BELGRADE, July 12 Serbia and Turkey moved closer
to an aviation deal on Monday after the countries' leaders
pledged to speed up talks that could see indebted Serbian flag
carrier JAT Airways merge with Turkish Airlines (THYAO.IS).
In March, Serbia announced it would split JAT into two
separate companies with one assuming debts and the other
profitable assets, in order to attract a strategic partner that
was likely to be Turkish Airlines. [ID:nLDE62F10L]
Turkish Prime Minister Tayyip Erdogan said he and his
Serbian counterpart Mirko Cvetkovic discussed cooperation
between JAT and Turkish Airlines and the conversion of a
military air base in Serbia's Southwest into a civilian airport.
"We are ready for steps that will make that cooperation
possible. I am promising to do my best that the people of Serbia
have links to every corner of the world through our two
companies," Erdogan told a news conference in Belgrade, speaking
through an interpreter.
Cvetkovic only said he and Erdogan "tackled aviation
In March, JAT Airways announced a 16.5 million euro ($21.97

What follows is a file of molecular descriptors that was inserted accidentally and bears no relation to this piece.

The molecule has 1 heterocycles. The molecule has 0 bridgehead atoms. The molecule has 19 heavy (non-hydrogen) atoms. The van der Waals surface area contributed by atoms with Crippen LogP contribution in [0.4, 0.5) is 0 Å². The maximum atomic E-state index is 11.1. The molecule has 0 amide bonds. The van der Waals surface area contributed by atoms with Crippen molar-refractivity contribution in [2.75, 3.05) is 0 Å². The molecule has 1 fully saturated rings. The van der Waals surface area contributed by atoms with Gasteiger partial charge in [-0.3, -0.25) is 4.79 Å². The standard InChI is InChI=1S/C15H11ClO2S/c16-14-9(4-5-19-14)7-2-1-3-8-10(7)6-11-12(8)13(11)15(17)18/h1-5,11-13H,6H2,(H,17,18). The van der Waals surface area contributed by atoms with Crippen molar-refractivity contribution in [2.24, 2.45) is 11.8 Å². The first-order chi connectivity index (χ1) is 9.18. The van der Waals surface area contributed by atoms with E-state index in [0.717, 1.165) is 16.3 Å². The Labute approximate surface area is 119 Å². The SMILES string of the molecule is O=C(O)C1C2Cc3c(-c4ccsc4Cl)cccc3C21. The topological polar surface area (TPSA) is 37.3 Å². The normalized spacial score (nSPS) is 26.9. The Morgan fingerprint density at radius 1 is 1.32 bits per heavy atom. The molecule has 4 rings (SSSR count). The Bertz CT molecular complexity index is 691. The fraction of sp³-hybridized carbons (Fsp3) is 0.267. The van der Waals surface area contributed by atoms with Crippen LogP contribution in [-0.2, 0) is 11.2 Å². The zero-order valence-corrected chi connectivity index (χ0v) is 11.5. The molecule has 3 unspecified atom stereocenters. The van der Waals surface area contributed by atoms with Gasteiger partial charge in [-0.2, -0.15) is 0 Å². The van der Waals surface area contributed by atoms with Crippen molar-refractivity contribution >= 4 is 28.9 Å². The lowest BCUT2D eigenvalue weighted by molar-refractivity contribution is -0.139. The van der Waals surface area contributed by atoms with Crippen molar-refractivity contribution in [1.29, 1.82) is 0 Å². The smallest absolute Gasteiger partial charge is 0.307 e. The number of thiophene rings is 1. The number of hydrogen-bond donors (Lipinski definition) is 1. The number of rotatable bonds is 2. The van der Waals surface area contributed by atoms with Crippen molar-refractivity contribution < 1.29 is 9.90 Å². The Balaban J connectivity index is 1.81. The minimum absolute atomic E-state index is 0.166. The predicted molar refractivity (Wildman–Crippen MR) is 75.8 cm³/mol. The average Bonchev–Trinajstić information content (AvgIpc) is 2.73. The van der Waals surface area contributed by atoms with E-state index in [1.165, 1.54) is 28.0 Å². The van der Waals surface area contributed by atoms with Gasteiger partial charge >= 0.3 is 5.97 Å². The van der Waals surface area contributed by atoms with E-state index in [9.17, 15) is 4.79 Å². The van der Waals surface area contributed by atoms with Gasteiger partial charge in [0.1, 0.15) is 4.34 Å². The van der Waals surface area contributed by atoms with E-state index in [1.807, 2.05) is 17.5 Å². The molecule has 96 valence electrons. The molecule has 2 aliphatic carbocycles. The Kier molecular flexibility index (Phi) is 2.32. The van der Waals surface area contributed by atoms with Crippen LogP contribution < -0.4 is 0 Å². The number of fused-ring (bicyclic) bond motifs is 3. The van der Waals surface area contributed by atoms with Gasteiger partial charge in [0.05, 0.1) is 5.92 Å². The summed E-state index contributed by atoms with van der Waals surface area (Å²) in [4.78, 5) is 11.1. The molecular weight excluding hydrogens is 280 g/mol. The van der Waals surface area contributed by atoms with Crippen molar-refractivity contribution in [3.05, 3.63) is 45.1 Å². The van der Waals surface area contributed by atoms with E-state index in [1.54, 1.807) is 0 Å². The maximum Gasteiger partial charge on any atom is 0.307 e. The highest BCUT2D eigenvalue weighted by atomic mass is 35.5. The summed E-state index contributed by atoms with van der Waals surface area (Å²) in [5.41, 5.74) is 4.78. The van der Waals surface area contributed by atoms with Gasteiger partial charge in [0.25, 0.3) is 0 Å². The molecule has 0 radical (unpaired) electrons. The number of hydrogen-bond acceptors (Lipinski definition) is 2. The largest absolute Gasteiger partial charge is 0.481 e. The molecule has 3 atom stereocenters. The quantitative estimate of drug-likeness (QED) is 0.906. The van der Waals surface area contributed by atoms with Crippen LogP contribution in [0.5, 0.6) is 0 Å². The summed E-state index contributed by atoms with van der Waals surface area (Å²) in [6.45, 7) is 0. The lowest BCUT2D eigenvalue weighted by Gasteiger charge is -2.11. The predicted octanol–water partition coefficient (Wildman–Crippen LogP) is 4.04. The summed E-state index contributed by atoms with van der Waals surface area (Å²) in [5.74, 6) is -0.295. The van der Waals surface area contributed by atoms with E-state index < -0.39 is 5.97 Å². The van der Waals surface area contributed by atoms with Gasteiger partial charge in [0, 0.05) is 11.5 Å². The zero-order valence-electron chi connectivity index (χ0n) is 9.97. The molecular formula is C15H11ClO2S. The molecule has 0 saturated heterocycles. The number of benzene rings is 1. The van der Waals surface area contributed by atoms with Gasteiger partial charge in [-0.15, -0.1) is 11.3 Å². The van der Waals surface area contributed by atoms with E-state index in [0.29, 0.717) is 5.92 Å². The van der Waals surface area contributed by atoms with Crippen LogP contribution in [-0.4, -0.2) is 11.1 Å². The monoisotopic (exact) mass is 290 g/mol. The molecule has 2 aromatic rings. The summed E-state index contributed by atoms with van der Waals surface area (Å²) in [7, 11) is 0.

million) loss for 2009 and said it planned to borrow 51.5
million euros to renew its ageing fleet and prepare for a
potential partnership with Turkish Airlines.
JAT Airways operates a fleet of 15 aircraft comprised of
ageing Boeing 737-300, Boeing 737-400 and ATR 72-200s.
In 2008 Turkish Airlines took over a 49 percent stake in BH
Airlines in neighbouring Bosnia and pledged to invest 5 million
euros to lease a Boeing 737 aircraft and secure another aircraft
at a later date.
In April JAT announced the sale of its headquarters building
in Belgrade to state landline operator Telekom Srbije for 10.3
million euros, to pay back government's loan from 2009.
During Erdogan's visit, Serbia and Turkey also signed a
series of agreements that will pave the way for construction of
a highway linking Belgrade and the southwestern region of
Sandzak which has sizable ethnic Muslim minority and is
bordering Bosnia, Kosovo and Montenegro.
The fellow EU aspirants also abolished visa requirements
between the two countries.
(Reporting by Aleksandar Vasovic; Editing by Simon Jessop)